CNP Fraud Prevention - Machine Learning vs. Artificial Intelligence (AI)
There are several emerging technologies for CNP Fraud Prevention. These new techniques are unlike the traditional, outdated, rules-based, scoring systems, where the fraud manager is required to create risk rules manually. Some companies prefer “Machine Learning” techniques. Others opt for “Artificial Intelligence (AI)” techniques. There are, however, critical differences of these various systems. For enterprise companies, the seemingly subtle differences can have substantial ramifications.
Machine Learning is computer science that studies pattern recognition, and gives computers the ability to “learn” without being explicitly programmed. This is done by using algorithms that learn from past transaction data to make predictions on future events. A good example of this application is the way Amazon makes suggestions in their “Recommendations for You” section on their home page.
Artificial intelligence (AI) is computer science that performs tasks that normally require human intelligence, such as perception and decision-making. In short, it simulates human reasoning and judgement.
While Machine Learning applications can do a great job mitigating simple fraud, it does not work as well with newer, more complicated fraud tactics. For example, South Africa was once considered a fairly safe country to accept credit card payments from. The Machine Learning system self-created rules which white-listed South Africa and gave the region a positive reputation, based on its past history, even as fraud escalated. By the time the system had caught on, an enormous amount of fraud had been accomplished, and millions of dollars lost. Assuming that the patterns of the past will be repeated in the future does not always work – certainly not with the savvy fraudster. An experienced fraudster works very hard on being innovative and employs new tactics HOURLY to remain undetected. Fraudsters actively avoid being predictable.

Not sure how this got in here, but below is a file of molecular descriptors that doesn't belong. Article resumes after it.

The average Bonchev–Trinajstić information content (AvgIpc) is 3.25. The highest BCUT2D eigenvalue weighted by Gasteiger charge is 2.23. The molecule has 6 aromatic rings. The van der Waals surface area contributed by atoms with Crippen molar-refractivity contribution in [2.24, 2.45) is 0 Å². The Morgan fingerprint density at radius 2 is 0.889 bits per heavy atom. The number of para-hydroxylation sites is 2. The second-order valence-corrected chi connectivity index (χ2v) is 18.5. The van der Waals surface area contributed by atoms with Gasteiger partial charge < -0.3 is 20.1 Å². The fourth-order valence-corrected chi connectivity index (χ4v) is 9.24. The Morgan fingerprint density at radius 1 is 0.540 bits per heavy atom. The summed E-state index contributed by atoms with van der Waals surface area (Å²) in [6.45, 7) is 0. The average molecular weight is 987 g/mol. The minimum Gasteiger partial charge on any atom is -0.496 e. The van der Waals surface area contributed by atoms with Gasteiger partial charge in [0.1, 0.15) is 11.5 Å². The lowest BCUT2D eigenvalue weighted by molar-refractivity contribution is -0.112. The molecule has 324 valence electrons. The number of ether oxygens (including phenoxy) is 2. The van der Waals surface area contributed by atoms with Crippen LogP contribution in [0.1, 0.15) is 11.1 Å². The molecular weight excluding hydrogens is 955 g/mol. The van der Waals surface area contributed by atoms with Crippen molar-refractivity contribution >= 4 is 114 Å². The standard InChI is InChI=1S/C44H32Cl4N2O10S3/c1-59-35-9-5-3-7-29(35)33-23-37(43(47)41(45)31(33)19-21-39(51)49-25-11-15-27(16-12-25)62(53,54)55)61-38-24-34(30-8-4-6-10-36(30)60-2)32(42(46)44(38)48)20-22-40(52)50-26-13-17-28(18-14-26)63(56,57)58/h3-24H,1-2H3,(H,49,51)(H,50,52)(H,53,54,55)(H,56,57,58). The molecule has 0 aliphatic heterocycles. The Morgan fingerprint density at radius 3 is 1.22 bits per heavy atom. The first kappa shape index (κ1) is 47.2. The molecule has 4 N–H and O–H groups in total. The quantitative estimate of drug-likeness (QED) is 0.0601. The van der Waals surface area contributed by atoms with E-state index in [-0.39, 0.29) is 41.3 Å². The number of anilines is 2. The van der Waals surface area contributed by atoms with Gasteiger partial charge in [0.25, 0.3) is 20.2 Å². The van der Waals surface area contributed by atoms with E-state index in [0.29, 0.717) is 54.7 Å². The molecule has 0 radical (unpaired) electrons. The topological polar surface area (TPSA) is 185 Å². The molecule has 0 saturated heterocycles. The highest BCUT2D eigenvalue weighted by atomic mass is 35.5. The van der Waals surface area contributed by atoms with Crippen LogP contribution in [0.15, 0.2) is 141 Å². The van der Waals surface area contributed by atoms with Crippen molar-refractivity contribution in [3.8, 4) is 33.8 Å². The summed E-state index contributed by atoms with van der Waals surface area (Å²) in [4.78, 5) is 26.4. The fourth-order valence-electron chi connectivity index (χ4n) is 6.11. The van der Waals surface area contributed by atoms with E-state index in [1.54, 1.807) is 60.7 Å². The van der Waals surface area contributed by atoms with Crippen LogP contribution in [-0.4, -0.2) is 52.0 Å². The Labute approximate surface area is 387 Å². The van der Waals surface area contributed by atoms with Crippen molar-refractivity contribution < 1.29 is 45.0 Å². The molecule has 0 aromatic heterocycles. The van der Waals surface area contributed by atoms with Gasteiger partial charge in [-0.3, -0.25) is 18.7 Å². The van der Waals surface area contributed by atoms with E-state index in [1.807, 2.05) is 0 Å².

Artificial Intelligence, however, has greater success. While it can automate the simple tasks for simple transactions which do not require much human intellect, it can also use computer automation to simulate decision-making on complex transactions without requiring past transaction data or patterns. For example, if an online merchant receives 1,000 transactions per day, 90% (900 transactions) can be automated with a traditional Risk Scoring System or a Machine Learning system. The remaining 10% may, however, require human intelligence to make the final decision on those 10% difficult transactions. They are difficult for Scoring Systems because a manual created rule has not been created. They are difficult for a Machine Learning system because it cannot predict something without previous pattern recognition.
The best way for a merchant to fight fraud is to combine a system or Verification Department framework which automates simple transactions complimented with automation of human intelligence. The automation technology and artificial intellect must also be capable of simulating manual tasks even for transactions that don’t have a previous pattern recognition. Such a synergy is essential to effectively defeat the savvy credit card fraud fraudster.